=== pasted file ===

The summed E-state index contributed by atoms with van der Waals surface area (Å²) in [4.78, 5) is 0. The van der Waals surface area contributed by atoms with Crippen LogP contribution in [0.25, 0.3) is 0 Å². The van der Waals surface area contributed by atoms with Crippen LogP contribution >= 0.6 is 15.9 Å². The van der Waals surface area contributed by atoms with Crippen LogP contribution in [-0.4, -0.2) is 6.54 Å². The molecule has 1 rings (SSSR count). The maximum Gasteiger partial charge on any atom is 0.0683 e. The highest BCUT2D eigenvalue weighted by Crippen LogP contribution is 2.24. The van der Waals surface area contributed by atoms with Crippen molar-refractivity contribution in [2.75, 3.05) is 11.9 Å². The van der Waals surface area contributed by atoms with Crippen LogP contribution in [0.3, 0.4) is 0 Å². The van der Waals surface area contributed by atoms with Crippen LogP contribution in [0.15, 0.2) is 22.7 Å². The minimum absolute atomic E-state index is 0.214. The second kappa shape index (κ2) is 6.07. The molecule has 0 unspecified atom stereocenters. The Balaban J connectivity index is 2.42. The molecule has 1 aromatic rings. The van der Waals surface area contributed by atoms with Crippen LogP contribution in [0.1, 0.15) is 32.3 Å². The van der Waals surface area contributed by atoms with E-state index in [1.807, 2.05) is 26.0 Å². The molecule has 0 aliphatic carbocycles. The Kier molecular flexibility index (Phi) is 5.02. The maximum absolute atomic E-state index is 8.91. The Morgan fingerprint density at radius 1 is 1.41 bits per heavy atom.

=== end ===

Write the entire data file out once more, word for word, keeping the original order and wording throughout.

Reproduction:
The summed E-state index contributed by atoms with van der Waals surface area (Å²) in [4.78, 5) is 0. The van der Waals surface area contributed by atoms with Crippen LogP contribution in [0.25, 0.3) is 0 Å². The van der Waals surface area contributed by atoms with Crippen LogP contribution >= 0.6 is 15.9 Å². The van der Waals surface area contributed by atoms with Crippen LogP contribution in [-0.4, -0.2) is 6.54 Å². The molecule has 1 rings (SSSR count). The maximum Gasteiger partial charge on any atom is 0.0683 e. The highest BCUT2D eigenvalue weighted by Crippen LogP contribution is 2.24. The van der Waals surface area contributed by atoms with Crippen molar-refractivity contribution in [2.75, 3.05) is 11.9 Å². The van der Waals surface area contributed by atoms with Crippen LogP contribution in [0.3, 0.4) is 0 Å². The van der Waals surface area contributed by atoms with Crippen LogP contribution in [0.15, 0.2) is 22.7 Å². The minimum absolute atomic E-state index is 0.214. The second kappa shape index (κ2) is 6.07. The molecule has 0 unspecified atom stereocenters. The Balaban J connectivity index is 2.42. The molecule has 1 aromatic rings. The van der Waals surface area contributed by atoms with Crippen LogP contribution in [0.1, 0.15) is 32.3 Å². The van der Waals surface area contributed by atoms with E-state index in [1.807, 2.05) is 26.0 Å². The molecule has 0 aliphatic carbocycles. The Kier molecular flexibility index (Phi) is 5.02. The maximum absolute atomic E-state index is 8.91. The Morgan fingerprint density at radius 1 is 1.41 bits per heavy atom.